The construction industry is very gradually moving towards automation – and as far as steel rebar products go, automation began in the mid-1980’s with the numerically controlled (NC) rebar cutting and bending (RCB) machine. The RCB machines manufacture steel rebar products automatically, using a computer that determines cutting and bending locations and bending angles and directions.
These machines have been historically classified as Type A, B, and C. Type A and B are fully automated, and can take raw materials to produce relatively small (< 16mm diameter) steel rebar products. Type C can bend and shape larger bars, but cutting, collection and material supply are still done by operators. Until now.
Driven by the difficulties in recruiting qualified workers, the need for timely deliveries, and the demand for higher accuracy, type C machines can now be fully automated in their production of steel rebar products. Thanks to the development of sub-systems such as automatic material supply, cutting, excess-bar handling, and temporary storage of finished product, large diameter steel rebar products are now cheaper and more available than ever before.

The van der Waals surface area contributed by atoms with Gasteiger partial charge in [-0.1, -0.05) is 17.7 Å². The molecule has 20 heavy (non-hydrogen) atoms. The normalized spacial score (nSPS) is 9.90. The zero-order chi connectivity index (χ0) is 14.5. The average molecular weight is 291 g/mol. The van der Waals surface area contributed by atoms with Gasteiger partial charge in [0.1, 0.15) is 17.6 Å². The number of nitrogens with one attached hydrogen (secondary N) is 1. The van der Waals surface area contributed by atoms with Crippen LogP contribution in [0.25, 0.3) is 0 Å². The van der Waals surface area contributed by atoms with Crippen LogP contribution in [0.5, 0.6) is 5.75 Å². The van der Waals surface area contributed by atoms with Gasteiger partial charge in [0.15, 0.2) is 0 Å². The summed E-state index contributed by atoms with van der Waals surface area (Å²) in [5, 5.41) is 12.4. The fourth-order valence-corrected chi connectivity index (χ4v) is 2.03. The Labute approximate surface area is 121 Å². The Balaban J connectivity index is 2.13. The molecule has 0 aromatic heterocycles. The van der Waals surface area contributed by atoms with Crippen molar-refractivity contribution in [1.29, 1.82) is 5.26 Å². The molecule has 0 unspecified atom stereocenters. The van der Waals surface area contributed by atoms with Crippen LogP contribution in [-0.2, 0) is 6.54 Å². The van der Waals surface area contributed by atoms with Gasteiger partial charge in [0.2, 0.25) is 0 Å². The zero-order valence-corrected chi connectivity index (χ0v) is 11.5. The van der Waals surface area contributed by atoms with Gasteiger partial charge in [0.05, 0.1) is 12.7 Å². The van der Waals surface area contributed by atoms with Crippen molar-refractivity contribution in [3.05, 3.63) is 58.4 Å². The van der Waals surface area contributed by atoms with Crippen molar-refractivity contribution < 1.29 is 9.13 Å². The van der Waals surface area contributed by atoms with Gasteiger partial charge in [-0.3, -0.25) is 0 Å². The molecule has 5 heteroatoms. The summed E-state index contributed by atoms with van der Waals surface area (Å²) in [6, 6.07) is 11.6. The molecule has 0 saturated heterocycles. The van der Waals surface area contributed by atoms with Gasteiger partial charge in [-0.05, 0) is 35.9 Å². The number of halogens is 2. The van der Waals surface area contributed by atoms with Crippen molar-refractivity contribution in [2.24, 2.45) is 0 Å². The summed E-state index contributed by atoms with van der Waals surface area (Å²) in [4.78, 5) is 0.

The machine was developed with the aid of a graphic simulation system. Both the physical and kinematic structure of the machine was modelled. The graphic simulation enabled designers to check, in a 3D environment, the logic of material flow, production methodology, location of sub-systems, interference between parts of the machine and between machine and product, and most importantly productivity. As a result of the new automation, according to a recent study, the productivity of the production of type C steel rebar products has risen 30%, compared to existing machines.